Client: City of Chico CA
Location: Neighborhood Park Chico, CA, United States
Completion date: 2010
Artwork budget: $45,000
Gregg Payne Art and Design
Jason Pierce and Bryan Henderson
Culp and Tanner Engineering
Advanced Building Metal Fabrication
Resonance is a kinetic sound sculpture that features large diameter tuned chimes. The chimes hang 35' in the air from a 40' tetrahedron structure made of 4″ steel pipe. It was installed in The Neighborhood Park in Chico CA, which was once a scrap metal recycling yard in a low-income residential and industrial area. Soil and grass capped the former super fund cleanup site. The Resonance Project was proposed to the City of Chico's Art Commission as a celebration of music and math; a public art project that would interact with wind and weather.
Revitalization of an under utilized park draws neighborhood families and their children to enjoy a public place. The goal of the project was to provide arts interactive opportunities for community members who would be using the space regularly. Public opinion and preference was an important part of the review process, which included written testimonials from several neighbors that had lived near the chimes for years in other residential neighborhoods before installation at this site. The simplicity of form, public seating that was integrated into the project, and the inviting tones generated from the perfectly tuned chimes were all important aspects to making this project work, all of which were attributes desired by residents.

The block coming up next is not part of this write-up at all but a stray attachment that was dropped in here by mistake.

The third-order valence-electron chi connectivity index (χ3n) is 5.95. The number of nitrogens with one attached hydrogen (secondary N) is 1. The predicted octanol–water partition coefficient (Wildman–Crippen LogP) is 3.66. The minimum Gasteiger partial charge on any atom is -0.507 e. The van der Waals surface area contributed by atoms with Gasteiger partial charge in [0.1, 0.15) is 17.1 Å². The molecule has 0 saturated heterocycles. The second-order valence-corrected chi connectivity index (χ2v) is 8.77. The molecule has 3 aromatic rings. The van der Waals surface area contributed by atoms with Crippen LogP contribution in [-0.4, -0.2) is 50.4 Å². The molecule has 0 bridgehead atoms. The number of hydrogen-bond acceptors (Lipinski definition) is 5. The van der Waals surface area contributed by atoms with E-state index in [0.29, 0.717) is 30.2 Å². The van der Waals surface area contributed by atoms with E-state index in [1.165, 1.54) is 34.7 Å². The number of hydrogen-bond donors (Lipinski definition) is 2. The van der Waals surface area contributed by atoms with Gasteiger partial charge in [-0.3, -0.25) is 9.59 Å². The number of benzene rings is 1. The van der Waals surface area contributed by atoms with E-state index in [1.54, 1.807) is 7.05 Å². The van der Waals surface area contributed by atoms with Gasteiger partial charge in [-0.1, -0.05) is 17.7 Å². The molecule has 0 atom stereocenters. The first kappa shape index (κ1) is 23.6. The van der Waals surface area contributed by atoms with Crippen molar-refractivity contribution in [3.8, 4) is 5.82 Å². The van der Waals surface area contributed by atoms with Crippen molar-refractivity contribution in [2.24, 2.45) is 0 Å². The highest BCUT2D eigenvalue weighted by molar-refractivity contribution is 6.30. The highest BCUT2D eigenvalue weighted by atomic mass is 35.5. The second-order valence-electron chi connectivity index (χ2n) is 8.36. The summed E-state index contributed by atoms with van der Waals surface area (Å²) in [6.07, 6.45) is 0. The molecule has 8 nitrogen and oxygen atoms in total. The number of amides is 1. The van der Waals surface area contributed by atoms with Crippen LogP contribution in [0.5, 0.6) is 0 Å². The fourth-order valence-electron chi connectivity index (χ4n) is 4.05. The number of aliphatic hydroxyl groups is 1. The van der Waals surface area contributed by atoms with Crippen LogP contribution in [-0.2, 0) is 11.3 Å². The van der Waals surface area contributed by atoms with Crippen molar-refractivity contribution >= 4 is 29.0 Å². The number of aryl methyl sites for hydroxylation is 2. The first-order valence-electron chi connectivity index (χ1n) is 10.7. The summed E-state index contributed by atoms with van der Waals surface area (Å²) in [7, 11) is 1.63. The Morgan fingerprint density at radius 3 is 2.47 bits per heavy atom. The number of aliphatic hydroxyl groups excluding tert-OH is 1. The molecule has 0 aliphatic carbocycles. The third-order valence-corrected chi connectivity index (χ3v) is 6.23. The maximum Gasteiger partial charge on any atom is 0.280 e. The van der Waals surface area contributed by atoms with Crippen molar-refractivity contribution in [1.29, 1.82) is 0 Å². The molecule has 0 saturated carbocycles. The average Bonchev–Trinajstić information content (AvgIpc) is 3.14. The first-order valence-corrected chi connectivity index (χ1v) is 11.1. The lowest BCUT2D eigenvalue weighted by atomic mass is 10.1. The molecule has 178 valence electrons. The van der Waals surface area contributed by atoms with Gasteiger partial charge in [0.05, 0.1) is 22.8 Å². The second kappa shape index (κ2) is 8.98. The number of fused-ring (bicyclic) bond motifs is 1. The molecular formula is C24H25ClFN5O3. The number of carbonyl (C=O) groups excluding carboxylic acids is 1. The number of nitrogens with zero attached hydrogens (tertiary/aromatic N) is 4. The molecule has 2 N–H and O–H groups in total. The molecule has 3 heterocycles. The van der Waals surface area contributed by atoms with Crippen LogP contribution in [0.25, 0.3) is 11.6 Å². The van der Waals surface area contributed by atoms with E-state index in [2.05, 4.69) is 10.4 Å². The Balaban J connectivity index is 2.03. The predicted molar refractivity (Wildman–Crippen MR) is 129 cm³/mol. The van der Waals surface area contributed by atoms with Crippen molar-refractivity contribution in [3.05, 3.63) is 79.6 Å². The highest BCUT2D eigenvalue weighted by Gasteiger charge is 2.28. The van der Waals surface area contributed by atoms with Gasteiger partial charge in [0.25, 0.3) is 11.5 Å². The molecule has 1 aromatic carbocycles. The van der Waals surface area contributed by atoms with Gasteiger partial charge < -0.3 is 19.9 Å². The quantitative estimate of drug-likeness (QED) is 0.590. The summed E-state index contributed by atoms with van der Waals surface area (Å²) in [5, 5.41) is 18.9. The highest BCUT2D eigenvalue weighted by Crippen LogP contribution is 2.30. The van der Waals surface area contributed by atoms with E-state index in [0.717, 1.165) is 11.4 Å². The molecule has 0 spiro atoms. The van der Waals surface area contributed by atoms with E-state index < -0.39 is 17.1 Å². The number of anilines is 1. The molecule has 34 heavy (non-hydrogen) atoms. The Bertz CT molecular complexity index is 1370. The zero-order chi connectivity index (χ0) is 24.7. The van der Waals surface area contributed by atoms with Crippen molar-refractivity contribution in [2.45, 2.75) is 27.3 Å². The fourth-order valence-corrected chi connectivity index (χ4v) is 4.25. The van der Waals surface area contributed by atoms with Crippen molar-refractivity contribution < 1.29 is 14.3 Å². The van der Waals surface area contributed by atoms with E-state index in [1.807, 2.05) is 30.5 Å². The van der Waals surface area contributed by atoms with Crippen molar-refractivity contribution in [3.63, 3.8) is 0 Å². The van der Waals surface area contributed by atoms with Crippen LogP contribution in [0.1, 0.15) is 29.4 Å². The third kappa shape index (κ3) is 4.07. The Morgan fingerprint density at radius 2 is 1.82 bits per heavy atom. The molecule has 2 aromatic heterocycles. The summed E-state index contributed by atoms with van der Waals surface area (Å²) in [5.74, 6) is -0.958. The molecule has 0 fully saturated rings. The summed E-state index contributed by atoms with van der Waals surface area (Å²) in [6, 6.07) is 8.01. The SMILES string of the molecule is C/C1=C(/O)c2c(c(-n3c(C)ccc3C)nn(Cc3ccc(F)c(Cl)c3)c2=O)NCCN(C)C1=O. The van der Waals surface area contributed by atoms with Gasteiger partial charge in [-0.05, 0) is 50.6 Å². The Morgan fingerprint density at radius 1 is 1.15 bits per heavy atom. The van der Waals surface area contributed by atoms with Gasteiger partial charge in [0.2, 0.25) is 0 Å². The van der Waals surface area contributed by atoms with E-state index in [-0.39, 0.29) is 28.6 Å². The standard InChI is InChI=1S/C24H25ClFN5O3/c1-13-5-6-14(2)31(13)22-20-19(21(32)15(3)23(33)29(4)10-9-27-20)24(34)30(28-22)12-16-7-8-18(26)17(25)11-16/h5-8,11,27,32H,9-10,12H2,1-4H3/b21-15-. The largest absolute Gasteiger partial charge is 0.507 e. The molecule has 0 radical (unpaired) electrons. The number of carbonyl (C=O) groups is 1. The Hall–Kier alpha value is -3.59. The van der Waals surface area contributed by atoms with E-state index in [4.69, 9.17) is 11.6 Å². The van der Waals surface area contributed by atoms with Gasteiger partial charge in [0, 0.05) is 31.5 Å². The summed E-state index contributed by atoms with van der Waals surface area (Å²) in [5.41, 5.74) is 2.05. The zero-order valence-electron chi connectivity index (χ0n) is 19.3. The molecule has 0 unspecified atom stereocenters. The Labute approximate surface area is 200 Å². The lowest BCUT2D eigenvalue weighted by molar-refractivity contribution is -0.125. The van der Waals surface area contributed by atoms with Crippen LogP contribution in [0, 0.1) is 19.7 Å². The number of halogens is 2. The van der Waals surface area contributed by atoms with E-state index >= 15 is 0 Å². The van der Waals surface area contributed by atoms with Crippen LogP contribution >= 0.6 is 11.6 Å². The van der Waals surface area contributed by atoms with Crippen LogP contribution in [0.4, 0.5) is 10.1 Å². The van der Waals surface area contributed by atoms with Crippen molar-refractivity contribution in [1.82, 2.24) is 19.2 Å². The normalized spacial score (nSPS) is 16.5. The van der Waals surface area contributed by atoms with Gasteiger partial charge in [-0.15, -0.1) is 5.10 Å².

Once the Park Commission and Art Commission approved the concept, I consulted with Culp and Tanner Structural Engineers to sign off on my plans for the tetrahedron portion of the sculpture. The environmental review involved neighbors, traffic concerns and a sound study to determine sound quality and decibel levels. City engineers and Public Works, collaborated with me to avoid sprinkler lines and setbacks from the creek. A full-scale model made of rope was temporarily used to photograph the exact placement and provide photo simulations for the proposal. I also drew site plan illustrations and hired a local concrete company to pour the footings and the fifty foot diameter retaining ring. A local crane service raised forty-foot pipes from the street with a hundred foot boom, while welders joined the precut tetrahedron corners. I installed the chimes, piece by piece, from a scissor lift that was dropped in by the crane. The years following the installation of Resonance have been the most enjoyable part of the project. Watching people enjoy this one-of-a-kind structure, and remark about the pleasing sounds of the big chimes, is a reward in itself for any public artist.
Tetrahedrons are the most efficient and stable structures known to engineers. They are also the simplest form of the Platonic Solids. Giant, tuned chimes in a pentatonic scale are a tangible and audible demonstration of the "Musica Universalis" described by Pythagoras, referring to the harmony that drives celestial movement. Determining the lengths to tune the huge aluminum tubes was the first mathematical challenge. Calculating the tetrahedron's pipefitting angles, to cut on both ends of the forty-foot long pipes, took me weeks to figure out. Designing and planning the installation became another challenging art project in itself.